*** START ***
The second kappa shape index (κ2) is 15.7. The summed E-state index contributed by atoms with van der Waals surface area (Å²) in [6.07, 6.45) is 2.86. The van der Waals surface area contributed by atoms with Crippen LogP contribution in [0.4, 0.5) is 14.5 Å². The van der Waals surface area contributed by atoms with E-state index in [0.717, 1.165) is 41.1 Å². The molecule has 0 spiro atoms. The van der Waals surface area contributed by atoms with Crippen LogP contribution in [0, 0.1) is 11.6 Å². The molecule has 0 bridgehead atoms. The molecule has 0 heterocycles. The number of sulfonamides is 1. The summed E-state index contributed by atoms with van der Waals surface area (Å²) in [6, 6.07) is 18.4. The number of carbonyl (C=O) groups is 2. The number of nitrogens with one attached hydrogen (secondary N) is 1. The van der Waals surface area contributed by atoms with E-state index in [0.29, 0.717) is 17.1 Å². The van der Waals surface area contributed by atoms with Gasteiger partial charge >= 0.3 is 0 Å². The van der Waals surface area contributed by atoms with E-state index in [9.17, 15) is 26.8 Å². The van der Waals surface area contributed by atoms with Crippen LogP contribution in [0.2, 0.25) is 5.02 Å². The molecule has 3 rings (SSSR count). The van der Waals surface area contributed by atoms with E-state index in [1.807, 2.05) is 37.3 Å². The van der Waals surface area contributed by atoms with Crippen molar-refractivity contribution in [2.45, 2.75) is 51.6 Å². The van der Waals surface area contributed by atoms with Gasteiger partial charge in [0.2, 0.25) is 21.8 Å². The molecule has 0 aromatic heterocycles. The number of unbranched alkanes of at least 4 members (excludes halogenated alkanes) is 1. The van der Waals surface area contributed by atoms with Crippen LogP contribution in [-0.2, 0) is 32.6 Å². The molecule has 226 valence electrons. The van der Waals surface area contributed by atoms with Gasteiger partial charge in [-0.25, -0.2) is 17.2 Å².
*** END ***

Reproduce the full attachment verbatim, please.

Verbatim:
The second kappa shape index (κ2) is 15.7. The summed E-state index contributed by atoms with van der Waals surface area (Å²) in [6.07, 6.45) is 2.86. The van der Waals surface area contributed by atoms with Crippen LogP contribution in [0.4, 0.5) is 14.5 Å². The van der Waals surface area contributed by atoms with E-state index in [0.717, 1.165) is 41.1 Å². The molecule has 0 spiro atoms. The van der Waals surface area contributed by atoms with Crippen LogP contribution in [0, 0.1) is 11.6 Å². The molecule has 0 bridgehead atoms. The molecule has 0 heterocycles. The number of sulfonamides is 1. The summed E-state index contributed by atoms with van der Waals surface area (Å²) in [6, 6.07) is 18.4. The number of carbonyl (C=O) groups is 2. The number of nitrogens with one attached hydrogen (secondary N) is 1. The van der Waals surface area contributed by atoms with E-state index in [0.29, 0.717) is 17.1 Å². The van der Waals surface area contributed by atoms with Gasteiger partial charge >= 0.3 is 0 Å². The van der Waals surface area contributed by atoms with E-state index in [9.17, 15) is 26.8 Å². The van der Waals surface area contributed by atoms with Crippen LogP contribution in [0.2, 0.25) is 5.02 Å². The molecule has 3 rings (SSSR count). The van der Waals surface area contributed by atoms with E-state index in [1.807, 2.05) is 37.3 Å². The van der Waals surface area contributed by atoms with Crippen molar-refractivity contribution in [2.45, 2.75) is 51.6 Å². The van der Waals surface area contributed by atoms with Gasteiger partial charge in [0.2, 0.25) is 21.8 Å². The molecule has 0 aromatic heterocycles. The number of unbranched alkanes of at least 4 members (excludes halogenated alkanes) is 1. The van der Waals surface area contributed by atoms with Crippen LogP contribution in [-0.2, 0) is 32.6 Å². The molecule has 226 valence electrons. The van der Waals surface area contributed by atoms with Gasteiger partial charge in [-0.25, -0.2) is 17.2 Å².